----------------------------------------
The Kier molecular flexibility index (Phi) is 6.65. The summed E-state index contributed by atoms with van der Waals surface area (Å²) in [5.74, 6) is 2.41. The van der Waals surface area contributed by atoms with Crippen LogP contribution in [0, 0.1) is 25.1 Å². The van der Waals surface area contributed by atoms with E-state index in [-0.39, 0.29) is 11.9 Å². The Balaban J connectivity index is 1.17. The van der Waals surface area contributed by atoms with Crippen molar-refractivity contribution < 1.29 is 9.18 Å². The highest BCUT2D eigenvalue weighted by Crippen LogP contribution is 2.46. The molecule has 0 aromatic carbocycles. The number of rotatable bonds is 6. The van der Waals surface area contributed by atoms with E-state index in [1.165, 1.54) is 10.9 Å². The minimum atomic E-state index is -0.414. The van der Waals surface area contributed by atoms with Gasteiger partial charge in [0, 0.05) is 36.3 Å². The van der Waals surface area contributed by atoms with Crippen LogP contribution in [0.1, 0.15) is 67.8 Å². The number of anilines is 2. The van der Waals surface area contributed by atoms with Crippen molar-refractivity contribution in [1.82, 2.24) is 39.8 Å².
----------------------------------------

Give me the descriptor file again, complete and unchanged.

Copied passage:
The Kier molecular flexibility index (Phi) is 6.65. The summed E-state index contributed by atoms with van der Waals surface area (Å²) in [5.74, 6) is 2.41. The van der Waals surface area contributed by atoms with Crippen LogP contribution in [0, 0.1) is 25.1 Å². The van der Waals surface area contributed by atoms with E-state index in [-0.39, 0.29) is 11.9 Å². The Balaban J connectivity index is 1.17. The van der Waals surface area contributed by atoms with Crippen molar-refractivity contribution < 1.29 is 9.18 Å². The highest BCUT2D eigenvalue weighted by Crippen LogP contribution is 2.46. The molecule has 0 aromatic carbocycles. The number of rotatable bonds is 6. The van der Waals surface area contributed by atoms with E-state index in [1.165, 1.54) is 10.9 Å². The minimum atomic E-state index is -0.414. The van der Waals surface area contributed by atoms with Gasteiger partial charge in [0, 0.05) is 36.3 Å². The van der Waals surface area contributed by atoms with Crippen LogP contribution in [0.1, 0.15) is 67.8 Å². The number of anilines is 2. The van der Waals surface area contributed by atoms with Crippen molar-refractivity contribution in [1.82, 2.24) is 39.8 Å².